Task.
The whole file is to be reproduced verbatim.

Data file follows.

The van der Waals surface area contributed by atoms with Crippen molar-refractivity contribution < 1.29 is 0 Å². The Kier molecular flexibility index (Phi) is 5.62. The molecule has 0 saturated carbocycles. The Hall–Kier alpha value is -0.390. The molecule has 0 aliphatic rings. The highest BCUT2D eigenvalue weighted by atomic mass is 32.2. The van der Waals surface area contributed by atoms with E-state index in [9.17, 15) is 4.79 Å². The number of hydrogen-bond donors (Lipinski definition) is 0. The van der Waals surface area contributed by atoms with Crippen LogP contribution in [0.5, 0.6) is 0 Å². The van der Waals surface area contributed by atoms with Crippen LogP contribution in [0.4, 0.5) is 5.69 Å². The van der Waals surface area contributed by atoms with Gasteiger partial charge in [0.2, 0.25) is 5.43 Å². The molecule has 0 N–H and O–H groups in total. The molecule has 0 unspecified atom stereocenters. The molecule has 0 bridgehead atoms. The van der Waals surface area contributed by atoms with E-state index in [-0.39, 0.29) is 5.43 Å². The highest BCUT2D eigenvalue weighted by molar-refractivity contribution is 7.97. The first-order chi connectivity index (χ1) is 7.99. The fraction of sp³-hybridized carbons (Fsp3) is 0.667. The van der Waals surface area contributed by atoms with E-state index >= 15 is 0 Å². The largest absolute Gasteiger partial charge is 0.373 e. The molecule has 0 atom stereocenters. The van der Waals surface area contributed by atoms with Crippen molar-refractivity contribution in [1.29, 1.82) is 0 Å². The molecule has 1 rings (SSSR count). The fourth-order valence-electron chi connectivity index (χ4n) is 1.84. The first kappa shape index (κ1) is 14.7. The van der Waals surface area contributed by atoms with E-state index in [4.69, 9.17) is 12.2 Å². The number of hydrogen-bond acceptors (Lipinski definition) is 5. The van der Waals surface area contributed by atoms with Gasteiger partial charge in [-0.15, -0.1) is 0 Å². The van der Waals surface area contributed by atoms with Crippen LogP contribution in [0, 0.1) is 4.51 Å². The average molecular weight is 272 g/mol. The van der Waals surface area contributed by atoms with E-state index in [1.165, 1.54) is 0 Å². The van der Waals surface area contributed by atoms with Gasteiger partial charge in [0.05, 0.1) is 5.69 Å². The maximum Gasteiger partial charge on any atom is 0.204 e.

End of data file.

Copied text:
The van der Waals surface area contributed by atoms with Crippen molar-refractivity contribution < 1.29 is 0 Å². The Kier molecular flexibility index (Phi) is 5.62. The molecule has 0 saturated carbocycles. The Hall–Kier alpha value is -0.390. The molecule has 0 aliphatic rings. The highest BCUT2D eigenvalue weighted by atomic mass is 32.2. The van der Waals surface area contributed by atoms with E-state index in [9.17, 15) is 4.79 Å². The number of hydrogen-bond donors (Lipinski definition) is 0. The van der Waals surface area contributed by atoms with Crippen LogP contribution in [0.5, 0.6) is 0 Å². The van der Waals surface area contributed by atoms with Crippen LogP contribution in [0.4, 0.5) is 5.69 Å². The van der Waals surface area contributed by atoms with Gasteiger partial charge in [0.2, 0.25) is 5.43 Å². The molecule has 0 N–H and O–H groups in total. The molecule has 0 unspecified atom stereocenters. The molecule has 0 bridgehead atoms. The van der Waals surface area contributed by atoms with E-state index in [-0.39, 0.29) is 5.43 Å². The highest BCUT2D eigenvalue weighted by molar-refractivity contribution is 7.97. The first-order chi connectivity index (χ1) is 7.99. The fraction of sp³-hybridized carbons (Fsp3) is 0.667. The van der Waals surface area contributed by atoms with E-state index >= 15 is 0 Å². The largest absolute Gasteiger partial charge is 0.373 e. The molecule has 0 atom stereocenters. The van der Waals surface area contributed by atoms with Crippen molar-refractivity contribution in [1.29, 1.82) is 0 Å². The molecule has 1 rings (SSSR count). The fourth-order valence-electron chi connectivity index (χ4n) is 1.84. The first kappa shape index (κ1) is 14.7. The van der Waals surface area contributed by atoms with E-state index in [4.69, 9.17) is 12.2 Å². The number of hydrogen-bond acceptors (Lipinski definition) is 5. The van der Waals surface area contributed by atoms with Gasteiger partial charge in [-0.15, -0.1) is 0 Å². The van der Waals surface area contributed by atoms with Crippen LogP contribution in [0, 0.1) is 4.51 Å². The average molecular weight is 272 g/mol. The van der Waals surface area contributed by atoms with E-state index in [1.165, 1.54) is 0 Å². The van der Waals surface area contributed by atoms with Gasteiger partial charge in [0.05, 0.1) is 5.69 Å². The maximum Gasteiger partial charge on any atom is 0.204 e.